While in Cairhein, Egwene is attacked by a jealous Lanfear who thinks she is bedding Rand. To protect Rand, Moiraine charges Lanfear while wielding the Power and pushes her through the twisted portal-like ter’angreal. The women disappear and the ter’angreal shatters since they were both channeling while entering it. Lan’s warder bond is transferred and he leaves to seek his new Aes Sedai.

Mat, Asmodean, and Aviendha, along with numerous Aiel warriors, accompany Rand to Camelyn. They are quickly killed by Rahvin. Enraged, Rand goes after Rahvin and kills him with balefire in Tel’aran’rhiod, where he meets Nynaeve has linked Moghedien with an a’dam. The balefire reverses Rahvin’s actions and Mat, Asmodean, Aviendha, and several warriors are revived.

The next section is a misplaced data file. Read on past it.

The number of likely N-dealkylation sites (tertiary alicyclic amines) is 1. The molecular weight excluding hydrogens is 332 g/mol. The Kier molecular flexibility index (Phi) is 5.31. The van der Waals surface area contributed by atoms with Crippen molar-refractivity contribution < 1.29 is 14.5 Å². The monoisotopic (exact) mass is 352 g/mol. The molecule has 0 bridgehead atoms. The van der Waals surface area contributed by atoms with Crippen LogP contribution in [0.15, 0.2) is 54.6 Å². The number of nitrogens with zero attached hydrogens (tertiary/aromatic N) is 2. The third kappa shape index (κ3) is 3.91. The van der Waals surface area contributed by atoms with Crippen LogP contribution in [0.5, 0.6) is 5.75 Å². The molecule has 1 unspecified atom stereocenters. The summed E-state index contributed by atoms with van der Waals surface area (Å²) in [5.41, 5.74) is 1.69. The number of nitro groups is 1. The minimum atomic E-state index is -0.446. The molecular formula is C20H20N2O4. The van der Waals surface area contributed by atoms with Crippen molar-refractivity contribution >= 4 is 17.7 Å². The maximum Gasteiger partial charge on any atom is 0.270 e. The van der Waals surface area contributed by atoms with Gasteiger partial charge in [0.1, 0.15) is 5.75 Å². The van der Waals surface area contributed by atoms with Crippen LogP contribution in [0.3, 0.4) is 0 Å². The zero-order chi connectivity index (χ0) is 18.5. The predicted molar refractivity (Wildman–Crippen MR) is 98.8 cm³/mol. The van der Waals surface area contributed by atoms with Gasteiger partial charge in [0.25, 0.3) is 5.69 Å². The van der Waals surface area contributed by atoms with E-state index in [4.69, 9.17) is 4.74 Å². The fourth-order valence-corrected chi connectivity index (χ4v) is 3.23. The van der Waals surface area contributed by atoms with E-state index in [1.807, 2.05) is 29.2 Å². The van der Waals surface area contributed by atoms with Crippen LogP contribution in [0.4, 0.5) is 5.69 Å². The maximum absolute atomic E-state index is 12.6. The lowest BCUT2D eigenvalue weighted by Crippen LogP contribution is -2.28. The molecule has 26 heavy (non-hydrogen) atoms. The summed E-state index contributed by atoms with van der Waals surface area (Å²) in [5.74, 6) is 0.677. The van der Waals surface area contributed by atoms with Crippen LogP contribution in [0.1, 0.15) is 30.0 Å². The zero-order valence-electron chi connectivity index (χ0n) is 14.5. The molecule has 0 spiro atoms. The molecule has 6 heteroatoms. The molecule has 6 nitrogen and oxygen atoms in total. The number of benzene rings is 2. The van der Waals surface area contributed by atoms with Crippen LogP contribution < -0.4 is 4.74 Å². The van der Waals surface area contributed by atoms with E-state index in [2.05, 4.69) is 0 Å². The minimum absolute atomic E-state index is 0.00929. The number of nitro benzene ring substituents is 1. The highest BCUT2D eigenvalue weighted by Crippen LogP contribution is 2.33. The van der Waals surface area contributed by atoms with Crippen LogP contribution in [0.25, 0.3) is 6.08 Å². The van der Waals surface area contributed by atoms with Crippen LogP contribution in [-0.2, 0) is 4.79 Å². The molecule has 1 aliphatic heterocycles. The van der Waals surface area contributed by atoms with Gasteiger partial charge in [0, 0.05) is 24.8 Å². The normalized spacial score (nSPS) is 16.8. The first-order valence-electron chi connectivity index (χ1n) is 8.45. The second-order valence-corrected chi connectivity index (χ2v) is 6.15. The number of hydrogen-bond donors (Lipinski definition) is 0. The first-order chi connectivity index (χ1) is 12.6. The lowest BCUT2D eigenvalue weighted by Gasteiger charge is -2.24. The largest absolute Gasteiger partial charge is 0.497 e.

My thoughts:

Fires of Heaven ebook
E-book cover art. I guess this is when Moiraine grabs the angreal from Lanfear.

Too damn long. But I enjoyed this installment more than the last. For a good bit of the book I was hooked and would try my best to spend as little time as possible away from it. But shortly beyond the middle, after Birgitte was kicked out of Tel’aran’rhiod, the length of the story began to wear on me again, mostly because I thought some of the passages were superfluous. Another reason is the internal chatter of the characters. I can’t put up with it for long, especially when it’s from Nynaeve, Elayne, or Egwene’s POV (Egwene wasn’t too bad this time around probably because we didn’t read from her POV much). It’s a wonder that anything gets done in Jordan’s fantasy world since the men and women seem not to understand each other. They are polar opposites and each regards the opposite sex as a Martian, no matter what culture or country the character is from.